Your skin changes as you age. This means that your skin’s needs change, too! Read on to find out how to help keep it healthy at any age—as well as how to prevent it from aging too fast!

Eat Omega 3-enriched foods, which can help prevent the release of enzymes that break down collagen in the skin …

Eat Omega 3-enriched foods, which can help prevent the release of enzymes that break down collagen in the skin …

Calling this the “most important decade” for your skin would be an understatement—how you take care of your skin in your 20’s will determine how it will look the rest of your life! Your skin during your 20’s is still churning out enough collagen to help you look healthy and supple. Your biggest fret is adult acne, which can be caused by pollution, hormones, and your bad diet choices (potato chips for lunch, anyone?)

RX: Your 20’s is all about prevention, not treatment. Taking care of your skin now will result in less skin problems in the future. Wash your face twice a day with a facial wash formulated for your skin type—if you have dry skin, use a cream wash. If you have oily skin, consider using an acne-controlling cleanser. And slather on the sunscreen to block off harmful UVA and UVB rays! Invest in make-up and moisturizers infused with SPF. If you’re going to the beach, or staying outdoors for a long period of time, wear sunscreen with an SPF of 30 and above. Make sure to remove all traces of make-up at night! You can use a night cream if you want, but it’s not a necessity at this age: using a toner after you wash your face, followed by a light moisturizer, should suffice.

This is the time when you’ll notice fine lines and wrinkles on your face, mostly around the eyes and mouth. You may start to have slight discoloration on your skin, and find areas where the color is uneven. Collagen production and skin cell turnover are starting to slow down, giving you thinner, finer skin.

RX: Women in their 30s must still be diligent about using sunscreen and SPF-infused products to protect their skin from UVA and UVB rays—both which contain free radicals that attack healthy skin cells. Use a moisturizer that’s packed with antioxidants like green tea and Vitamin C, which help protect your skin from free radicals. Eat Omega 3-enriched foods like salmon, which can help prevent the release of enzymes that break down collagen in the skin. Got dull skin? Exfoliate with a retinoid at night, and use a cleanser with alpha hydroxyl acids (AHA).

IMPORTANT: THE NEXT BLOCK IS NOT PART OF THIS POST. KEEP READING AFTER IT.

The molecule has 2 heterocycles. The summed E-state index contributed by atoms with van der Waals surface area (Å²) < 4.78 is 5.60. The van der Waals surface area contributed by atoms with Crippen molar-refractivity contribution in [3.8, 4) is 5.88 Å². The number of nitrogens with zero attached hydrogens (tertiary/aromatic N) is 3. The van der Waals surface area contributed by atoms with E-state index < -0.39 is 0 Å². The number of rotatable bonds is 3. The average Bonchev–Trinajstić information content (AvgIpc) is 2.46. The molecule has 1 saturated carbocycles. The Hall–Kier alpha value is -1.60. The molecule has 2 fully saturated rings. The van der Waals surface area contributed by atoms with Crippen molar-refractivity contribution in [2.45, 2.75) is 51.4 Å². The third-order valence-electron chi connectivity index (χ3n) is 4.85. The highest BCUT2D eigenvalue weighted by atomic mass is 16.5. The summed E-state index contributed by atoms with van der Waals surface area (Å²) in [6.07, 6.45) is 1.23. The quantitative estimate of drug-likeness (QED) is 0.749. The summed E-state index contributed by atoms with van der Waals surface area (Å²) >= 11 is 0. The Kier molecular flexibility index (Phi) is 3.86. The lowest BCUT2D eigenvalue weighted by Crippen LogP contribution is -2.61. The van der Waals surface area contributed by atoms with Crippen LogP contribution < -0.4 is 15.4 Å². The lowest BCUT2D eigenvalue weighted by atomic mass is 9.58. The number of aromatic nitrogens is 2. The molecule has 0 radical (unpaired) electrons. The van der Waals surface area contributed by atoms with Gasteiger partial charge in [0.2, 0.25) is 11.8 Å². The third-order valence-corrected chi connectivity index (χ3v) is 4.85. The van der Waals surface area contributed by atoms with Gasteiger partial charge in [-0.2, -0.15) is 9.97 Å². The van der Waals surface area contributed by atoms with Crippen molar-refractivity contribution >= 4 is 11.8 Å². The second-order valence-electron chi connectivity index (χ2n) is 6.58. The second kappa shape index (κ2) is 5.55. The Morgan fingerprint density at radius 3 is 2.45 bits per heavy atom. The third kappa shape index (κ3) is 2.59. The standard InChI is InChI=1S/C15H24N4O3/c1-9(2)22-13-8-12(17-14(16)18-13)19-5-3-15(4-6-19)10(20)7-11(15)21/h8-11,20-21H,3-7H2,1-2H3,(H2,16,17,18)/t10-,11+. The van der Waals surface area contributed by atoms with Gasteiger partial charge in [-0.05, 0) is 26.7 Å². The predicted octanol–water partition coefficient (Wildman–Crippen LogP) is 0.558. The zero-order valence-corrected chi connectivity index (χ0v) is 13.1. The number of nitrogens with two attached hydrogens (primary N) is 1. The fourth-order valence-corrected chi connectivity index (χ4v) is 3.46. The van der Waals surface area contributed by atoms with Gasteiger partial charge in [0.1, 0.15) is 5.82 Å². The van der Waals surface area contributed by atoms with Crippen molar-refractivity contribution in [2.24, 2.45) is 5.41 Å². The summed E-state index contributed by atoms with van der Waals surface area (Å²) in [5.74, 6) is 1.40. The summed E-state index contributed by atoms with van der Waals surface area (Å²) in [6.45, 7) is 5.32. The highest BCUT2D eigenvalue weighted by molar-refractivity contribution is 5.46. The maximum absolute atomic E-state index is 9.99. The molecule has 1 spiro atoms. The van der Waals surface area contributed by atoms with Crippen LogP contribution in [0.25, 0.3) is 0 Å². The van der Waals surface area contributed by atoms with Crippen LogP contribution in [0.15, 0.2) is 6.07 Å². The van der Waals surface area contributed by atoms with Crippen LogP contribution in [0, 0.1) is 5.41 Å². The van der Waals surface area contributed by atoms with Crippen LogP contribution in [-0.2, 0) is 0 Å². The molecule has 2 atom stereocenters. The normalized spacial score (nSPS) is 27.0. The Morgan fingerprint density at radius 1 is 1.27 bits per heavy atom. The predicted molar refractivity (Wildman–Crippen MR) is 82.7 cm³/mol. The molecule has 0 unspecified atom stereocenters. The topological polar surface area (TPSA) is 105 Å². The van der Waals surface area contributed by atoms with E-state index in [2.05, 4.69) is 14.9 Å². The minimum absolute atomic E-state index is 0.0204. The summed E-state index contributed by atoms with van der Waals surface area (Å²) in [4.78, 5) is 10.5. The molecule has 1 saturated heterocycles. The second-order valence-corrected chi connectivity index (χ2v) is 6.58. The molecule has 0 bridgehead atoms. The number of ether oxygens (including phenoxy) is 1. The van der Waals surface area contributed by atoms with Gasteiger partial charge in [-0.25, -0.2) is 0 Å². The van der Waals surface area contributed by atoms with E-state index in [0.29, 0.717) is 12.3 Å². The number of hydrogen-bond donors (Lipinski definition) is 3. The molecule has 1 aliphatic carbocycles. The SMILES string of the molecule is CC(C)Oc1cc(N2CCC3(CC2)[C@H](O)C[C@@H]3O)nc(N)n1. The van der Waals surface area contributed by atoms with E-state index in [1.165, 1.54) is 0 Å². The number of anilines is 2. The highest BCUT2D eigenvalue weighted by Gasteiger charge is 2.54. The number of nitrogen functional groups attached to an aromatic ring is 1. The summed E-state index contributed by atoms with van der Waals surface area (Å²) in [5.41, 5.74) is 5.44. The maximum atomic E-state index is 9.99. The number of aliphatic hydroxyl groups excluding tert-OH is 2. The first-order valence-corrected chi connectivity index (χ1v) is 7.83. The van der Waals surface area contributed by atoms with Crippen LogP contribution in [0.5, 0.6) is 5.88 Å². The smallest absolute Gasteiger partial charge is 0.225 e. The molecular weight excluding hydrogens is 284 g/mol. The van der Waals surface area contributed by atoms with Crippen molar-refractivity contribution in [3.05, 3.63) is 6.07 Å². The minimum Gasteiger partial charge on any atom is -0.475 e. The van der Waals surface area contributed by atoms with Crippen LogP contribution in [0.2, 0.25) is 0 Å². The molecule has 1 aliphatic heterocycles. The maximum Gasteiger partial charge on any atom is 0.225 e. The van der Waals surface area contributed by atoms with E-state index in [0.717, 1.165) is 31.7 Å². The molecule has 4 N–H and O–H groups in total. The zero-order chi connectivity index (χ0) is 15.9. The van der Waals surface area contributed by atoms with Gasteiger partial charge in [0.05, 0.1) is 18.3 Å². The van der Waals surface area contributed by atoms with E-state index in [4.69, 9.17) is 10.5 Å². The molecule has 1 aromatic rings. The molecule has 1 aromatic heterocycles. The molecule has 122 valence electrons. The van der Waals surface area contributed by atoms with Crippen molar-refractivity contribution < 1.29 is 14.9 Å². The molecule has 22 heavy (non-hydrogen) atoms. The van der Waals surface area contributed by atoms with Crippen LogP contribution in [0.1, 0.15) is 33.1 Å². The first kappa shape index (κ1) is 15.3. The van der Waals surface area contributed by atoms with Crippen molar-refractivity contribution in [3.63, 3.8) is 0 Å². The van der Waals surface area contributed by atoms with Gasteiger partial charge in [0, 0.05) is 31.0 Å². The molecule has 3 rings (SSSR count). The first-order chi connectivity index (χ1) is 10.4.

Whoever said “40 is the new 30” must have been very diligent when it came to slathering on the sunscreen in their 20’s and 30’s. This is the decade when you’ll most definitely notice the effects of all that sun worshipping you did in your youth, as blotchiness and red spots appear on your skin. You’ll also notice an obvious decrease in collagen production, as your skin loses its elasticity and begins to sag. Retaining moisture in the skin also becomes a problem, which results in losing that “glow” you once had. Chin up! You’re far from looking like a zombie on The Walking Dead!

RX: With so many things to take care of during the day (family, career, and Netflix marathons), it’s easy to make sleep your last priority. But sleep is when your skin repairs itself, so make sure to clock in at least seven to eight hours a night. Ease up on the coffee and vodka, as caffeine and alcohol are diuretics that rob your body of moisture. Use day creams that contain SPF 15 to 30, and use a moisturizer with peptides and coenzyme Q10, which pump up skin’s resiliency. If you suffer from any hyperpigmentation, talk to your doctor about using products with AHA—they might be too strong for your already thinning skin, so it’s important to get the right dosage.

Welcome to the golden years! This decade greets you with dry, sensitive skin, thanks to the deceleration of sebaceous glands. Fine lines don’t disappear even after you’ve squinted or laughed, spider veins become more noticeable, and your pores become much, much more visible. It doesn’t help that you’re going through menopause, which means a fluctuation in hormones that can cause extreme dryness, acne, and rosacea.

RX: The objective now is to retain as much moisture in the skin. Pick cleansers with ceramides, which are natural lipids that “glue” surface skin cells together—helping lock in moisture. Stop using soap on your face, which can strip moisture and oil from the skin. Instead, use creamy, foamy cleaners that are gentle on the skin. Don’t forget to give a little extra TLC to the skin around the eyes: this area tends to look more hollow, thanks to collagen depletion and fat loss. Use a gentle eye cream to help keep the areas around your eyes from getting too dry. You should also opt for serums with Vitamin C, as the skin compared to creams and lotions easily absorbs serums. And of course, keep using a moisturizer with SPF!


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